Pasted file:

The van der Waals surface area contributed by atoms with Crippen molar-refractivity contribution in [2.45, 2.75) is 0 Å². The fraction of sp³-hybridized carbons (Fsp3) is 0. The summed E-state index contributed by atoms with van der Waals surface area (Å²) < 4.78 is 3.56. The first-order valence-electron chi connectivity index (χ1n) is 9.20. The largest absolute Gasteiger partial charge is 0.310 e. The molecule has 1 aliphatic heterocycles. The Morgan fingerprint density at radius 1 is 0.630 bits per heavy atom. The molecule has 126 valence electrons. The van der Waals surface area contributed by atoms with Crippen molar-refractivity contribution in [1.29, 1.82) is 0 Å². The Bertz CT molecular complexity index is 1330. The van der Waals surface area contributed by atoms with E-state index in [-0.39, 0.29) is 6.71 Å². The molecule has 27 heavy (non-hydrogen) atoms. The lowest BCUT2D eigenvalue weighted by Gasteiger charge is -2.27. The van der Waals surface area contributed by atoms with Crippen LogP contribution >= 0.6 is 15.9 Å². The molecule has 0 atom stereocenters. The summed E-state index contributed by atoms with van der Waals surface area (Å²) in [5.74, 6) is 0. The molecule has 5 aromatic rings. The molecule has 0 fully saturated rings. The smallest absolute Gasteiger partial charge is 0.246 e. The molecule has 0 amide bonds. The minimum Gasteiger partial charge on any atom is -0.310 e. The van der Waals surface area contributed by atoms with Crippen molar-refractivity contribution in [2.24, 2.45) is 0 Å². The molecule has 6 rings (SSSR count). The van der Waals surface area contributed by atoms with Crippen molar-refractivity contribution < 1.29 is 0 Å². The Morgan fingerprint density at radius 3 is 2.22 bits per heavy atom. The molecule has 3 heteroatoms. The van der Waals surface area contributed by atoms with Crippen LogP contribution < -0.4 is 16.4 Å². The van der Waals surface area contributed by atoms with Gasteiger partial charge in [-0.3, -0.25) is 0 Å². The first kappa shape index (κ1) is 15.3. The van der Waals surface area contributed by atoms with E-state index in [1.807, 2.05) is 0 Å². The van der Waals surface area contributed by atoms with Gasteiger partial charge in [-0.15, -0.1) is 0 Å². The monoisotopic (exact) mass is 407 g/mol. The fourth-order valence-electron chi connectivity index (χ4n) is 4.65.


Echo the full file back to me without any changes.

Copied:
The van der Waals surface area contributed by atoms with Crippen molar-refractivity contribution in [2.45, 2.75) is 0 Å². The fraction of sp³-hybridized carbons (Fsp3) is 0. The summed E-state index contributed by atoms with van der Waals surface area (Å²) < 4.78 is 3.56. The first-order valence-electron chi connectivity index (χ1n) is 9.20. The largest absolute Gasteiger partial charge is 0.310 e. The molecule has 1 aliphatic heterocycles. The Morgan fingerprint density at radius 1 is 0.630 bits per heavy atom. The molecule has 126 valence electrons. The van der Waals surface area contributed by atoms with Crippen molar-refractivity contribution in [1.29, 1.82) is 0 Å². The Bertz CT molecular complexity index is 1330. The van der Waals surface area contributed by atoms with E-state index in [-0.39, 0.29) is 6.71 Å². The molecule has 27 heavy (non-hydrogen) atoms. The lowest BCUT2D eigenvalue weighted by Gasteiger charge is -2.27. The van der Waals surface area contributed by atoms with Crippen LogP contribution >= 0.6 is 15.9 Å². The molecule has 0 atom stereocenters. The summed E-state index contributed by atoms with van der Waals surface area (Å²) in [5.74, 6) is 0. The molecule has 5 aromatic rings. The molecule has 0 fully saturated rings. The smallest absolute Gasteiger partial charge is 0.246 e. The molecule has 0 amide bonds. The minimum Gasteiger partial charge on any atom is -0.310 e. The van der Waals surface area contributed by atoms with Crippen molar-refractivity contribution in [2.24, 2.45) is 0 Å². The molecule has 6 rings (SSSR count). The van der Waals surface area contributed by atoms with Crippen molar-refractivity contribution < 1.29 is 0 Å². The Morgan fingerprint density at radius 3 is 2.22 bits per heavy atom. The molecule has 3 heteroatoms. The van der Waals surface area contributed by atoms with Crippen LogP contribution < -0.4 is 16.4 Å². The van der Waals surface area contributed by atoms with Gasteiger partial charge in [-0.3, -0.25) is 0 Å². The first kappa shape index (κ1) is 15.3. The van der Waals surface area contributed by atoms with E-state index in [1.807, 2.05) is 0 Å². The van der Waals surface area contributed by atoms with Gasteiger partial charge in [-0.15, -0.1) is 0 Å². The monoisotopic (exact) mass is 407 g/mol. The fourth-order valence-electron chi connectivity index (χ4n) is 4.65.